Coronavirus Package Keeps MS-13 Gang Amnesty Pipeline, Limits Border Wall

by JOHN BINDER 21 Dec 2020

A relief package for Americans during the Chinese coronavirus crisis includes a continuation of a de facto amnesty pipeline for illegal aliens while placing limits on where the Department of Homeland Security (DHS) can construct United States-Mexico border wall.

First enacted at the beginning of 2019, Congress is looking to continue a de facto amnesty pipeline that can be readily used by members of the violent MS-13 Gang which recruits Central American teenagers.

In a year-end spending bill, meant to be relief for struggling Americans, lawmakers have included provisions that ban the Immigration and Customs Enforcement (ICE) agency from deporting any illegal aliens who are living in households with or are related to “Unaccompanied Alien Children” (UACs) who quickly get released to relatives after arriving at the U.S.-Mexico border.

Under the provisions, ICE agents cannot detain, deport, or even refer for deportation illegal aliens who are “a sponsor, potential sponsor, or member of a household of a sponsor or potential sponsor” to a UAC so long as they have not been convicted of a felony.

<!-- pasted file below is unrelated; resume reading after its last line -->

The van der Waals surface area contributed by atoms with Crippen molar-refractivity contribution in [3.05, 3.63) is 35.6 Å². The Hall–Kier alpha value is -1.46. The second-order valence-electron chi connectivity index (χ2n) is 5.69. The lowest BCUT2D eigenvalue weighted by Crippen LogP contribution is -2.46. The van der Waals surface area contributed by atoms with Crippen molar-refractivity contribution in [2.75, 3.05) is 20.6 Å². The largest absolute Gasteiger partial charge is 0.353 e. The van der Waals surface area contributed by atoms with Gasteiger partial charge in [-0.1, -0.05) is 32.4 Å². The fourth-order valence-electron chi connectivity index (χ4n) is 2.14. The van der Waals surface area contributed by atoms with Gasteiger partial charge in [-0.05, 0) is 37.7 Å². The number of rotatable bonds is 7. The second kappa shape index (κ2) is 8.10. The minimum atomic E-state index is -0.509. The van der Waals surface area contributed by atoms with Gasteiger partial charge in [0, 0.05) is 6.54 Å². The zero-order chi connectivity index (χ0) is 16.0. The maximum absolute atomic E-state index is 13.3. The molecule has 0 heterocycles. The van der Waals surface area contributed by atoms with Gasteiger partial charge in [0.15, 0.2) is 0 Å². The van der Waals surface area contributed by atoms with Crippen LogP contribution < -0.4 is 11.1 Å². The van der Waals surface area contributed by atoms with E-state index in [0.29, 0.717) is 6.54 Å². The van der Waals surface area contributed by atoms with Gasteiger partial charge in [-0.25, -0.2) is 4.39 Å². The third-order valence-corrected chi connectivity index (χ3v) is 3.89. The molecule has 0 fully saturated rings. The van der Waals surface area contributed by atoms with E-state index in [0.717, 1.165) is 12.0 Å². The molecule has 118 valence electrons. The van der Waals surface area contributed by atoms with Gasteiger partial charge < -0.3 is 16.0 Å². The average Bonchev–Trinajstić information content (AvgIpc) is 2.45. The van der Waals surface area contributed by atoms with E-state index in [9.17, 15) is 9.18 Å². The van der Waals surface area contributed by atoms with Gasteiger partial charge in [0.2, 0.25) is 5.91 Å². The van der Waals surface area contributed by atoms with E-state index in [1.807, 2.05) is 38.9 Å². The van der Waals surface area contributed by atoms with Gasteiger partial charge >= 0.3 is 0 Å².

The provisions provide a legal shield, or de facto amnesty, to all illegal aliens claiming to be part of a household that is sponsoring a UAC, even those affiliated with the MS-13 gang.

At the same time, the bill provides nearly $1.4 billion to construct 56 miles of border wall along the southern border. The money comes with limitations, though, that bans DHS from constructing wall within:

  • The Santa Ana Wildlife Refuge
  • The Bentsen-Rio Grande Valley State Park
  • The La Lomita Historical Park
  • The National Butterfly Center
  • The Vista del Mar Ranch tract of the Lower Rio Grande Valley National Wildlife Refuge
  • Historical cemeteries

In November, more than 67,000 border crossers were apprehended at the U.S.-Mexico border, including nearly 4,500 UACs. Another more than 58,500 border crossers were single adults.

The UAC program is widely used by the MS-13 gang to import illegal alien members into the U.S. Annually, about 22,000 potential recruits for the MS-13 gang are resettled throughout the country by the federal government. The MS-13 gang originated in El Salvador and has used the U.S. immigration system to slowly build up its membership.